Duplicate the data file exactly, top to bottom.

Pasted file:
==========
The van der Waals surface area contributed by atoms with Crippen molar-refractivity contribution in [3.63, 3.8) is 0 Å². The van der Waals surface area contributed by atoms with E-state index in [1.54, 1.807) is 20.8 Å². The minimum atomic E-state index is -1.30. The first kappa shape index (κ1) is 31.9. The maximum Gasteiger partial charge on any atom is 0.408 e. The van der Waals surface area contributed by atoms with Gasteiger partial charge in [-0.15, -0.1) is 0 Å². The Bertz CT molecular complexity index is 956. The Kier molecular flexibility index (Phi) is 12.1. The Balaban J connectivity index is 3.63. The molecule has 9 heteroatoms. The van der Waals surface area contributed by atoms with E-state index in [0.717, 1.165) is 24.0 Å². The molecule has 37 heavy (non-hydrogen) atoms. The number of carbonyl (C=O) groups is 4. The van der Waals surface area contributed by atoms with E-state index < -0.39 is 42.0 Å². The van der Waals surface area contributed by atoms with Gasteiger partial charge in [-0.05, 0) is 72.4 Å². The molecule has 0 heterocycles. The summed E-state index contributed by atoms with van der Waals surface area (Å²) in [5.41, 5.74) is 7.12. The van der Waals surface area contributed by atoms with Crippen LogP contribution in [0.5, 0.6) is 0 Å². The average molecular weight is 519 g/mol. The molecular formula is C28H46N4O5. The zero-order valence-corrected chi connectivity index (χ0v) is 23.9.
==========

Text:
The van der Waals surface area contributed by atoms with Crippen molar-refractivity contribution in [3.63, 3.8) is 0 Å². The van der Waals surface area contributed by atoms with E-state index in [1.54, 1.807) is 20.8 Å². The minimum atomic E-state index is -1.30. The first kappa shape index (κ1) is 31.9. The maximum Gasteiger partial charge on any atom is 0.408 e. The van der Waals surface area contributed by atoms with Gasteiger partial charge in [-0.15, -0.1) is 0 Å². The Bertz CT molecular complexity index is 956. The Kier molecular flexibility index (Phi) is 12.1. The Balaban J connectivity index is 3.63. The molecule has 9 heteroatoms. The van der Waals surface area contributed by atoms with E-state index in [0.717, 1.165) is 24.0 Å². The molecule has 37 heavy (non-hydrogen) atoms. The number of carbonyl (C=O) groups is 4. The van der Waals surface area contributed by atoms with E-state index < -0.39 is 42.0 Å². The van der Waals surface area contributed by atoms with Gasteiger partial charge in [-0.05, 0) is 72.4 Å². The molecule has 0 heterocycles. The summed E-state index contributed by atoms with van der Waals surface area (Å²) in [5.41, 5.74) is 7.12. The van der Waals surface area contributed by atoms with Crippen LogP contribution in [0.5, 0.6) is 0 Å². The average molecular weight is 519 g/mol. The molecular formula is C28H46N4O5. The zero-order valence-corrected chi connectivity index (χ0v) is 23.9.